Had a really good chat to a client who was really worked up, we talked all about community politics, he was hot and driven and wished he could sort it all out.  I had a good connection with him and then I massaged his hands and he settled a bit.


October 2012

Bramleys have requested 3 bottles of lotion to integrate into their one to one care. 

calm - Vetiver, lemon balm, Benzoin, Neroli

comfort - Vanilla, Rose geranium, bergamot, Rose

uplift - Spearmint, Grapefruit, Eucalyptus,  Mandarin


BUPA Chesterton Care Home, 

I visit monthly since 2013.  I run group sessions in the living room down stairs.  The residents respond differently.  Some cannot smell but enjoy the massage, several love certain oils and inhale much more deeply when they are passing them round.  Some oils provoke a distasteful response such as "yuk" .  These oils are often strong ones such as chamomile, Vetiver, Basil - often though there will be at least one person who loves these oils.  Everyone is an individual with individual favours.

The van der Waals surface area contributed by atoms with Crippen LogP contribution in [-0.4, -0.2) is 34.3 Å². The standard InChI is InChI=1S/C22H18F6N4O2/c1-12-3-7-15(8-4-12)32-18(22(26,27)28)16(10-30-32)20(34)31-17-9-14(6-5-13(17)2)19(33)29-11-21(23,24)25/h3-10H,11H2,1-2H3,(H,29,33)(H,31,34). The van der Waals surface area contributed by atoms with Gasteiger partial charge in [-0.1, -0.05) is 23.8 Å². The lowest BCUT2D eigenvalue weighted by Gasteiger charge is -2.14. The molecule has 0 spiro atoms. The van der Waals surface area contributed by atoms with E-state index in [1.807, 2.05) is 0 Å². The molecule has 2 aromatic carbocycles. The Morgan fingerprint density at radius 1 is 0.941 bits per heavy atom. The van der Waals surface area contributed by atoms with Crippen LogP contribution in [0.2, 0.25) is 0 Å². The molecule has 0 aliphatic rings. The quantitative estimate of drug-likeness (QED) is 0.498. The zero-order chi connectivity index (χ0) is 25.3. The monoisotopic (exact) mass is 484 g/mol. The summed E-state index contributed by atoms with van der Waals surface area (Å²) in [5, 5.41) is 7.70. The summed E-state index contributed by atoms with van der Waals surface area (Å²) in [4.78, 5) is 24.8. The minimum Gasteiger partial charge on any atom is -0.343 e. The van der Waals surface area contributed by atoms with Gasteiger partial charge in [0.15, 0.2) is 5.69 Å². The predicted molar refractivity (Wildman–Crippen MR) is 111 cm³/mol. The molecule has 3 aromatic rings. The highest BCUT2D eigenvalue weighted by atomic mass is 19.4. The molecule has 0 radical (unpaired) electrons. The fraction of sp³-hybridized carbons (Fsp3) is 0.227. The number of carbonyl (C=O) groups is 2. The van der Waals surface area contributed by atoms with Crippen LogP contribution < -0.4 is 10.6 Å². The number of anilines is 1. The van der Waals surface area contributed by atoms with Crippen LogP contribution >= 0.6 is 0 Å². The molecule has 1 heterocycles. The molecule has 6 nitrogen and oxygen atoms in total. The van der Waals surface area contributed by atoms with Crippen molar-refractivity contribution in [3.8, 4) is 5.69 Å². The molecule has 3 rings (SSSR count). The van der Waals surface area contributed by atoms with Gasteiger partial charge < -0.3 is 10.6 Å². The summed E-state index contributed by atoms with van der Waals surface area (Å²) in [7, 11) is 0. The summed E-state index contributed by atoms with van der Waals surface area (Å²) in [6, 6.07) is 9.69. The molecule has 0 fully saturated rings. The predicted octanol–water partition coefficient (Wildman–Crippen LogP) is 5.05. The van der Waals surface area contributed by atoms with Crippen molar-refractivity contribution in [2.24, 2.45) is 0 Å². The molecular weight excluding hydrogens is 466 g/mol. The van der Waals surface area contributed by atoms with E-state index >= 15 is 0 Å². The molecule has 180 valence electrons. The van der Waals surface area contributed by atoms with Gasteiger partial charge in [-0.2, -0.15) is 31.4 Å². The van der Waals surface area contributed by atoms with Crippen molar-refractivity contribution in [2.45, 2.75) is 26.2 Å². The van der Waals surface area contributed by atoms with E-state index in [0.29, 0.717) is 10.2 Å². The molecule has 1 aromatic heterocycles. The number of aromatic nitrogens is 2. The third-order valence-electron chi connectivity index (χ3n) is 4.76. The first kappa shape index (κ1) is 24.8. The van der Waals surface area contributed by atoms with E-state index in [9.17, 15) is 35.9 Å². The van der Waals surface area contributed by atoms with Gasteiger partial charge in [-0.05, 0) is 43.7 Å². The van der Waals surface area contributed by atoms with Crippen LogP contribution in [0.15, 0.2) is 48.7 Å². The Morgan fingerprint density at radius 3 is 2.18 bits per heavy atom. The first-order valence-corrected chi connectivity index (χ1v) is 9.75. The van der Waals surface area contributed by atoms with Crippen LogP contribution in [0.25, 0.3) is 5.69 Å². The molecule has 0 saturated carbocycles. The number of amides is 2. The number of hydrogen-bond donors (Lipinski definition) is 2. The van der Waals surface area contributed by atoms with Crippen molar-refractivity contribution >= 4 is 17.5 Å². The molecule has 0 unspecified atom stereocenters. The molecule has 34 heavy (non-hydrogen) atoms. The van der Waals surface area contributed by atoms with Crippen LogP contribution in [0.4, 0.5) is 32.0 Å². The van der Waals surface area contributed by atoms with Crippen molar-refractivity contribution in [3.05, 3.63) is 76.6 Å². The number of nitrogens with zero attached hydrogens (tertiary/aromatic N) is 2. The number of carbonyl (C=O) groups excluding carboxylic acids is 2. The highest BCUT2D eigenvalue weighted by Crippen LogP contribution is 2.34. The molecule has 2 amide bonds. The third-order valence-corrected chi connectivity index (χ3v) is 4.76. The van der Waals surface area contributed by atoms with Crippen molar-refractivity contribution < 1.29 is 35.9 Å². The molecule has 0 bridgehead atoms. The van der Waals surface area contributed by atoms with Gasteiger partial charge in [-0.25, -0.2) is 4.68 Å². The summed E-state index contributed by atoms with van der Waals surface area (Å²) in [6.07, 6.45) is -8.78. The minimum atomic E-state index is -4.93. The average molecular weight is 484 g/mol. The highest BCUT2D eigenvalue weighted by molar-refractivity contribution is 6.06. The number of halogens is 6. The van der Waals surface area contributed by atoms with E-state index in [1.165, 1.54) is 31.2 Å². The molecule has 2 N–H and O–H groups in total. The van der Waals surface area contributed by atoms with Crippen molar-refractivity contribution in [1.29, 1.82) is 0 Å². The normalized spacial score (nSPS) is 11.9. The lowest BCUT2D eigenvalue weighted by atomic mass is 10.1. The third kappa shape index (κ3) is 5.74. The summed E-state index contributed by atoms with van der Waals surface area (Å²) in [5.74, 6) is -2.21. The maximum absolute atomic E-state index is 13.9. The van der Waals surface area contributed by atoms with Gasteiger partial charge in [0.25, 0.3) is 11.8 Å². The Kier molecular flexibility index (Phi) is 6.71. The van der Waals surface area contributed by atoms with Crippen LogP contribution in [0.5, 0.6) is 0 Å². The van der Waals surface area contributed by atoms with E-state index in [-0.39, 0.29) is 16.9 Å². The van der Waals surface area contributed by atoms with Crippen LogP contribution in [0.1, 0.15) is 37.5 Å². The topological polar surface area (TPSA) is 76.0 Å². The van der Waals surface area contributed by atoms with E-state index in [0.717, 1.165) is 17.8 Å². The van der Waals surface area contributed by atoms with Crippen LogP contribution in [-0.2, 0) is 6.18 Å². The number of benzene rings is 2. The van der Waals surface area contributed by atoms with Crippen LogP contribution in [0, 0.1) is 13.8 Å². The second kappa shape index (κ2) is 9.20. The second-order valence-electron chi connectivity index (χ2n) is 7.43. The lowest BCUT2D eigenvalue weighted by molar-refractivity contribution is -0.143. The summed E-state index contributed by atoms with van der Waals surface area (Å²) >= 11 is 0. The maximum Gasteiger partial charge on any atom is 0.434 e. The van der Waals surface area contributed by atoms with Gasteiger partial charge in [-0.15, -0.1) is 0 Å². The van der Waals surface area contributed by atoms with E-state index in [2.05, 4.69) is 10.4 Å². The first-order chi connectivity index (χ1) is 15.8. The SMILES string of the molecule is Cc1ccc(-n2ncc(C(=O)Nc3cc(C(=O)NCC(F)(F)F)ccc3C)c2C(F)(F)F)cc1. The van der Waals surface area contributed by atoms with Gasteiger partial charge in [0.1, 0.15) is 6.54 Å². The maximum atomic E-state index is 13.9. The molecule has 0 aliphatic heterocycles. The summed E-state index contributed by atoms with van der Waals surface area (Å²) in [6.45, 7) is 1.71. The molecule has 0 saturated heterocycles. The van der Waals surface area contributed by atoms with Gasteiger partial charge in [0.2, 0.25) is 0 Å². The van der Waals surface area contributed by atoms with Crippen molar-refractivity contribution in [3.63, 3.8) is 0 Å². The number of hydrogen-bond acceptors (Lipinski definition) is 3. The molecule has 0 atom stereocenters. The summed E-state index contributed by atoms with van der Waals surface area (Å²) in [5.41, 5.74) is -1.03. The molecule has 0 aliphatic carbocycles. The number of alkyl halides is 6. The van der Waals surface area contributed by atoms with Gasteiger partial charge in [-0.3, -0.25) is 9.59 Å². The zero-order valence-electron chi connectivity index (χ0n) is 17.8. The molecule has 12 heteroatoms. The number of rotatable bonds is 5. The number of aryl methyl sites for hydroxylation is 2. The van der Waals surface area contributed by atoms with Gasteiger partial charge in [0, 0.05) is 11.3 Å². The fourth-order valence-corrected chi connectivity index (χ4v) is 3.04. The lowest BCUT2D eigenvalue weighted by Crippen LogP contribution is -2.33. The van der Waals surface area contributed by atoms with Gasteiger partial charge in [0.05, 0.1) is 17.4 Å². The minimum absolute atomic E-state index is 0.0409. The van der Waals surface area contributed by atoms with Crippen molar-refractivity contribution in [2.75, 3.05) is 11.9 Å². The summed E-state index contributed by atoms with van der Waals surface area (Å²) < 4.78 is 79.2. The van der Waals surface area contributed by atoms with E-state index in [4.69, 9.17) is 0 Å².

I took in the tibetan prayer bells and they were very popular.  Next time I will take in a singing bowl.  When I took in the didgeridoo it was very popular and evoked a very excitable response in several residents - happily excited that it!

The guided visualisation works well if I do not have someone inter putting or adding their own phrases!  I try to work with this but find it harder to do so.  

We imagined a channel of light, their favourite colour, opening and pouring and spirally into their heads and gradually filling up their bodies today.  I had picked up that the room was "heady" as I had got a headache upon being there for 10 minutes.  After the guided visualisation the heady energy had cleared and the atmosphere was calm and lighter.  I used rose, bergamot and benzoin today - a gentle sweet aroma.  


Waterbeach Lodge

I ran a few successful sessions here until the activity coordinator left.

RESEARCH